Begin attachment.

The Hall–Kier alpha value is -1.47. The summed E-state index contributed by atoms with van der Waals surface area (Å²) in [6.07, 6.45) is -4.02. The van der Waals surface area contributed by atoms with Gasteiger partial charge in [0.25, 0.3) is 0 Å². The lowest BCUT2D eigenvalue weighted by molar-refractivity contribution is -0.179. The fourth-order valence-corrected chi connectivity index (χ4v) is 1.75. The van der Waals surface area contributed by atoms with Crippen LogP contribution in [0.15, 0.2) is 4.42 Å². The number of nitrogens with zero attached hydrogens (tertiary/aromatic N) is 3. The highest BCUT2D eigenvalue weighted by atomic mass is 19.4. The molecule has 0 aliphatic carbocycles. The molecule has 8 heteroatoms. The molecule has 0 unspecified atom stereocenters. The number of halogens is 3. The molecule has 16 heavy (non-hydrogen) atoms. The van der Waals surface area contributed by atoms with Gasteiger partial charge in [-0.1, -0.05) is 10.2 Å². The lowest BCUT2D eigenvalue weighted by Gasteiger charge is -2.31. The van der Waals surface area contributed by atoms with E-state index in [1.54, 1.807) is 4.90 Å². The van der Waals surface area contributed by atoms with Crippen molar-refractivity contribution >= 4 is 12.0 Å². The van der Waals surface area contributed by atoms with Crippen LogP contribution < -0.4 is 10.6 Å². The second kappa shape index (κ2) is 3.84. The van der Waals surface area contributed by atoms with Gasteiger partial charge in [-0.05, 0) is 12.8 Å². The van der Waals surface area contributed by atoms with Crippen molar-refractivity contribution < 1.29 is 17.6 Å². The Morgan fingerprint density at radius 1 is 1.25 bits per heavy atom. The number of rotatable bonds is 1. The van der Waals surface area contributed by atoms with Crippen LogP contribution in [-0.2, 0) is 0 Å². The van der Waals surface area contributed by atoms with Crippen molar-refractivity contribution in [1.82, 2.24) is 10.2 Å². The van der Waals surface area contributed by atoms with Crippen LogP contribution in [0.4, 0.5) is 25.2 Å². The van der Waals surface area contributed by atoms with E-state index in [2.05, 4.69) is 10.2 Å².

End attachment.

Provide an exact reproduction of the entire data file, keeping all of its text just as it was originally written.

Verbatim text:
The Hall–Kier alpha value is -1.47. The summed E-state index contributed by atoms with van der Waals surface area (Å²) in [6.07, 6.45) is -4.02. The van der Waals surface area contributed by atoms with Gasteiger partial charge in [0.25, 0.3) is 0 Å². The lowest BCUT2D eigenvalue weighted by molar-refractivity contribution is -0.179. The fourth-order valence-corrected chi connectivity index (χ4v) is 1.75. The van der Waals surface area contributed by atoms with Crippen LogP contribution in [0.15, 0.2) is 4.42 Å². The number of nitrogens with zero attached hydrogens (tertiary/aromatic N) is 3. The highest BCUT2D eigenvalue weighted by atomic mass is 19.4. The molecule has 0 aliphatic carbocycles. The molecule has 8 heteroatoms. The molecule has 0 unspecified atom stereocenters. The number of halogens is 3. The molecule has 16 heavy (non-hydrogen) atoms. The van der Waals surface area contributed by atoms with Gasteiger partial charge in [-0.1, -0.05) is 10.2 Å². The lowest BCUT2D eigenvalue weighted by Gasteiger charge is -2.31. The van der Waals surface area contributed by atoms with E-state index in [1.54, 1.807) is 4.90 Å². The van der Waals surface area contributed by atoms with Crippen molar-refractivity contribution >= 4 is 12.0 Å². The van der Waals surface area contributed by atoms with Crippen LogP contribution < -0.4 is 10.6 Å². The second kappa shape index (κ2) is 3.84. The van der Waals surface area contributed by atoms with Gasteiger partial charge in [-0.05, 0) is 12.8 Å². The van der Waals surface area contributed by atoms with Crippen molar-refractivity contribution < 1.29 is 17.6 Å². The Morgan fingerprint density at radius 1 is 1.25 bits per heavy atom. The number of rotatable bonds is 1. The van der Waals surface area contributed by atoms with Crippen LogP contribution in [-0.2, 0) is 0 Å². The van der Waals surface area contributed by atoms with Crippen molar-refractivity contribution in [1.82, 2.24) is 10.2 Å². The van der Waals surface area contributed by atoms with Crippen LogP contribution in [0.4, 0.5) is 25.2 Å². The van der Waals surface area contributed by atoms with E-state index in [2.05, 4.69) is 10.2 Å².